Citizen Journalism with a Better Flavor
Volume VIII, Issue XXVII
Recognizing True Greatness
G-d's Not Dead
What do you do when your faith is challenged? A recent film asks that question as it follows a college student's unexpected 'testing' when his philosophy professor demends that all of the students write "G-d is Dead" on a piece of paper, sign it, and hand it in at the beginning of the first class, or face a failing grade. For most, it is a simple exercise of class compliance, but for freshman Josh Wheaton it is a demand that he deny the very foundations of who he is. Josh nervously refuses to comply, raising the ire of professor Radisson, who counters Wheaton's refusal with a daunting assignment; he must prove G-d's existence by presenting well-researched, intellectual arguments and evidence. He must go head to head with Radisson in a series of classroom debates. If he cannot convince his classmates of G-d's existence, he fails the course.
The movie G-d's Not Dead opened in just under 800 theaters, yet it sold out in many locations and outperformed films with far larger exposure. Directed by Harold Cronk, the film dramatizes what is unfortunately an all too commonly seen antipathy to faith in the modern academic community. But consider this; the universities that the radicals of the 1960's became tenured in during the years that followed owe their beginnings to people of faith who sought to bring truth and order, rooted in faith, to the Americas. Great schools like Dartmouth and William and Mary sought to bring the invigorating element of Faith to the populace of the New World, both Native and European. That initial mission is now reflected only in the aforementioned schools' mascots and Dartmouth's remaining scholarships for people of Native American ancestry.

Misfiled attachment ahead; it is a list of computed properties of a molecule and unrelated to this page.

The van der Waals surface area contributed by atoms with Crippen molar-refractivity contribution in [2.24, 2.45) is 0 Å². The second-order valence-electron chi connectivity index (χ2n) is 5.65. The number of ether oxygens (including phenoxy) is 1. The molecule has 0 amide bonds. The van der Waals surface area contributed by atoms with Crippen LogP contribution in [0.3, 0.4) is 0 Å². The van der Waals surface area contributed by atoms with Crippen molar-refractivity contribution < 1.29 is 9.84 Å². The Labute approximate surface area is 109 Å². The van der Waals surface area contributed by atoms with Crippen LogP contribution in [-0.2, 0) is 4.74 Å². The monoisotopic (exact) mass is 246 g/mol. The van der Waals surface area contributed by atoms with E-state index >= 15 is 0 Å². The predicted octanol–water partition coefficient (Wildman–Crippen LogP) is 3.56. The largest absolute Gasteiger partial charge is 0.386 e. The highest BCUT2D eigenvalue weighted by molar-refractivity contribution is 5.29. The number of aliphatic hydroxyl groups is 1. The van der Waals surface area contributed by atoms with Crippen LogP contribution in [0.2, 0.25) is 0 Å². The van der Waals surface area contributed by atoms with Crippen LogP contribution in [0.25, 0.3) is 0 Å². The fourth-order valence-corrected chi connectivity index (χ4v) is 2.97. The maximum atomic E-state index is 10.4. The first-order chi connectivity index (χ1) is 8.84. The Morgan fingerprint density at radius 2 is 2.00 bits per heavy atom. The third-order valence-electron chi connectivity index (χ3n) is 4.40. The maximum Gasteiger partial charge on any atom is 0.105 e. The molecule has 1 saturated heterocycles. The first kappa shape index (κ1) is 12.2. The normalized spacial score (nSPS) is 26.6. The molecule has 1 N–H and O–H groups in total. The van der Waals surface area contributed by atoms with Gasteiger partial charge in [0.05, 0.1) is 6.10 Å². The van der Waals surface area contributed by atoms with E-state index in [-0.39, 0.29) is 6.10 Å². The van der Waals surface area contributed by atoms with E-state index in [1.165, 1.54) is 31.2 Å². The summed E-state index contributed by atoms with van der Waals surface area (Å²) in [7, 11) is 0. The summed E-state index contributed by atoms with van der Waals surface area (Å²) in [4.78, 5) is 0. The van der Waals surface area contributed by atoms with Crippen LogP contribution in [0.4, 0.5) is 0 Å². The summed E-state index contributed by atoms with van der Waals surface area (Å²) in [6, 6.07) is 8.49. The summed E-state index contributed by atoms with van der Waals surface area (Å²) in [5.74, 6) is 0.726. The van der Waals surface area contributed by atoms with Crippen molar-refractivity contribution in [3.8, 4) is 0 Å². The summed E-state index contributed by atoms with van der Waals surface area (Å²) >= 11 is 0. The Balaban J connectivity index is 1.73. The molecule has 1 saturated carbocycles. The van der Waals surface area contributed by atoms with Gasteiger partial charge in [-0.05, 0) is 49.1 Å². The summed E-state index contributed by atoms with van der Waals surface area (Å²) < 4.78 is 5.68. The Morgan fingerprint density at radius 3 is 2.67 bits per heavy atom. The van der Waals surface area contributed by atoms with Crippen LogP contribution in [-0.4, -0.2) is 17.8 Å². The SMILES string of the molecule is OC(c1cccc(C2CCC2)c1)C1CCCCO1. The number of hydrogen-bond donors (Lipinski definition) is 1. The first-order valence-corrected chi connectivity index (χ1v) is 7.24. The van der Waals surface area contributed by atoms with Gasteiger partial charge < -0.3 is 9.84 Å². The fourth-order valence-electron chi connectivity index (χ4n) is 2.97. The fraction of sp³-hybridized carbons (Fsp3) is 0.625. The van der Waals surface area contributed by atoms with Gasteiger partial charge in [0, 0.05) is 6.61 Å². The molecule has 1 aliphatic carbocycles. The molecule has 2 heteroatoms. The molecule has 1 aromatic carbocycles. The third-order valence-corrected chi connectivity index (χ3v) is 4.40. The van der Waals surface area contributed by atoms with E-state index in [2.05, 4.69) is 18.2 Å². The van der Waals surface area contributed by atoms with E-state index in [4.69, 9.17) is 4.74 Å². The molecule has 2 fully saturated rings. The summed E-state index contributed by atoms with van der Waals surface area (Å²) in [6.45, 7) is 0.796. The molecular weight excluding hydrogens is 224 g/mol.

“G-d’s Not Dead didn’t have a massive marketing budget, a liberal A-list star above the title or even the same number of screens most mainstream movies receive. The film is still on pace to snare the fourth spot in the weekend’s box office chart in a very competitive frame. LA Times: ”The religious drama ‘G-d’s Not Dead’ surprises at box office. The film, which opened on just 780 screens nationwide, took in more than $2.8 million Friday. It’s likely to be the No. 3 movie for the weekend, behind the bigger-budget, wider-released “Divergent” and “Muppets Most Wanted.” - Breitbart
The need to consider the greatness of G-d and His story are nothing new. This is reflected in the hymns of old and the wonder that they still inspire!
He was 26 years old. The year was 1885. Carl Boberg, a Swedish minister, wrote a poem entitled, “O Store Gud”. Boberg’s poem was published in 1886. The title, “O Store Gud,” translated into English is “O Great G-d,” translated into English, it reads like this:
When I the world consider
Which Thou has made by Thine almighty Word
And how the webb of life Thy wisdom guideth
And all creation feedeth at Thy board.
Then doth my soul burst forth in song of praise
Oh, great G-d
Oh, great G-d.
Stuart K. Hine, who wrote the hymn "How Great Thou Art" that we recognize today, was an English missionary to Poland in the 1920s. Climbing through the Carpathian Mountains, his entourage was faced with a gathering storm. Inspired by "O Store Gud," he penned the first verse of the hymn we know today. The storm was so severe that the party could not travel further. Reaching a little village, they were given shelter by the local schoolmaster.